From green jacket to prison scrubs: But Angel Cabrera wants to resume golf career
For Australians, waking up early on Monday morning of Masters week to watch the final round is a ritual.
Given the country’s record of near misses at Augusta National, there’s been more than a few anti-heroes for sleepy-eyed followers in this part of the world, and they’ve usually involved denying Greg Norman the green jacket. Jack Nicklaus, Larry Mize, Nick Faldo.
Former Masters champion Angel Cabrera at his trial in Argentina in 2021.Credit:AP
How about Charl Schwartzel? The South African won The Masters in 2011, with four straight birdies to finish, no less. It had never been seen in the history of the tournament, denying Adam Scott and Jason Day, who finished in a tie for second. Do you think he’s done anything in a major since?
Yet for a burly South American who wrestled with a sense of Australia’s sporting fate one famous day in 2013, it seemed impossible to feel anything but admiration.
Argentina’s Angel Cabrera was the man who, moments after Scott yelled “C’mon Aussie” after sinking a putt on the 72nd hole he thought had won The Masters, stepped up and let rip on a seven-iron, begging it to “volar”, Spanish for fly. It flew alright, to within three feet of the hole and sent Scott back out for a play-off.
It was there that Australians begrudgingly realised they didn’t have another Masters anti-hero.
Cabrera turned around on the second play-off hole, in the most intense arena, and gave a thumbs up to Scott as a recognition of a shot the Australian now describes as best of his life. When Cabrera lost, he warmly embraced Scott, and said all the right things. It was genuine.
“To follow up one victory at Augusta with two [would have been memorable], but he was totally happy with Adam’s victory,” Cabrera’s longtime friend and coach Charlie Epps told the Herald this week. “He’s got a lot of respect for his fellow golfers. That’s Angel.”
But as Scott prepares to return to Augusta National 10 years on from his famous victory trying to win a second green jacket, Cabrera is trying to finish a jail sentence.
Initially imprisoned for assaulting, threatening and harassing a former partner between 2016 and 2018, local agencies reported he was sentenced to an additional two years and four months jail time late last year for assaulting another former girlfriend.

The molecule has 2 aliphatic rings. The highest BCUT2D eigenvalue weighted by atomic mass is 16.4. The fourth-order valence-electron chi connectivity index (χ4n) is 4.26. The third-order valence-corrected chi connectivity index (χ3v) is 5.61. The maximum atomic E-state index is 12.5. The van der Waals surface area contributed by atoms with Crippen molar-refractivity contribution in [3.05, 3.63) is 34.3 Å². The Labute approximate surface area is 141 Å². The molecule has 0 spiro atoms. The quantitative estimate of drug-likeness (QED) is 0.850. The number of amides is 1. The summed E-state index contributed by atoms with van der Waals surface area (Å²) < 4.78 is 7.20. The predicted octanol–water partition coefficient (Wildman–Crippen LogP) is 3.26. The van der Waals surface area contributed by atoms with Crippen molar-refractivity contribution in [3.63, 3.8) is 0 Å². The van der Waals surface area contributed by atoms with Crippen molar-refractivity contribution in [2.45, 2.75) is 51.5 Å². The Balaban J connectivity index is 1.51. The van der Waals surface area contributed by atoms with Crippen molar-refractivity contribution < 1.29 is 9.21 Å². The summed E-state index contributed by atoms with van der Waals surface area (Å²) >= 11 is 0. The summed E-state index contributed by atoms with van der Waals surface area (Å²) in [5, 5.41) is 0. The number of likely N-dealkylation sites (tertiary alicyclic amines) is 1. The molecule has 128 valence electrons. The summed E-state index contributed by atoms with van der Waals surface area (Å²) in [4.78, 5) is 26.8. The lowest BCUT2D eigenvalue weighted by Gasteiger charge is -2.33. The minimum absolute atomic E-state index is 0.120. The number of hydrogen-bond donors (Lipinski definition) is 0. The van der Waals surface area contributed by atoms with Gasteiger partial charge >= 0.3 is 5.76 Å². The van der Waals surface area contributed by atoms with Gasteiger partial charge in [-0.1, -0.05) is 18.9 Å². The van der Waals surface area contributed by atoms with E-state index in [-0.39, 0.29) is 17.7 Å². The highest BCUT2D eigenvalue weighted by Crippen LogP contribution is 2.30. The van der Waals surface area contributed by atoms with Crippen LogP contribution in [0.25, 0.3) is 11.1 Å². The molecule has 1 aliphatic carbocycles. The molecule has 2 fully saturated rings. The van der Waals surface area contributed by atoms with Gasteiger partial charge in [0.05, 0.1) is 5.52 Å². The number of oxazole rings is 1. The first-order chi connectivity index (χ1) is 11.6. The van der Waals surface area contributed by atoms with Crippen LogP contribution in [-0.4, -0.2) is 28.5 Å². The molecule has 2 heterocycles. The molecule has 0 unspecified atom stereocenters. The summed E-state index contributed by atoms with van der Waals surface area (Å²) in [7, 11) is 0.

Adam Scott (left) and Angel Cabrera embrace after the 2013 Masters.Credit:AP
Cabrera has admitted he struggled with alcoholism in the years after his Masters duel with Scott, a far cry from his seemingly genial nature on the course, which included asking his son to be his caddie in the 2013 Masters.
Even still, he has told friends his intention is to resume his golf career once he’s released.
“It’s been a rough go,” Epps said. “He was in prison in Brazil and then Argentina. He’s weathered the storm and it’s taught him a couple of very important lessons. He’s admitted that.
“He’ll probably get out some time in the [northern hemisphere] summer and he’s already at a halfway house. He wants to continue his golf career, the good Lord willing. I always welcome him. We’re just waiting for him to come home.”
Cabrera had already won The Masters four years earlier before his showdown with Scott, who credits the former world No.9 with helping restore his own confidence after a career-worst year in 2009.
“I told him, ‘I haven’t forgotten what you said to me’,” Scott recalled this week after winning at Augusta in 2013. “To kind of have a guy like that who’s won a couple of majors wanting me to believe and do it myself, it was a nice thing to share and I have huge respect forever for him for doing that.”
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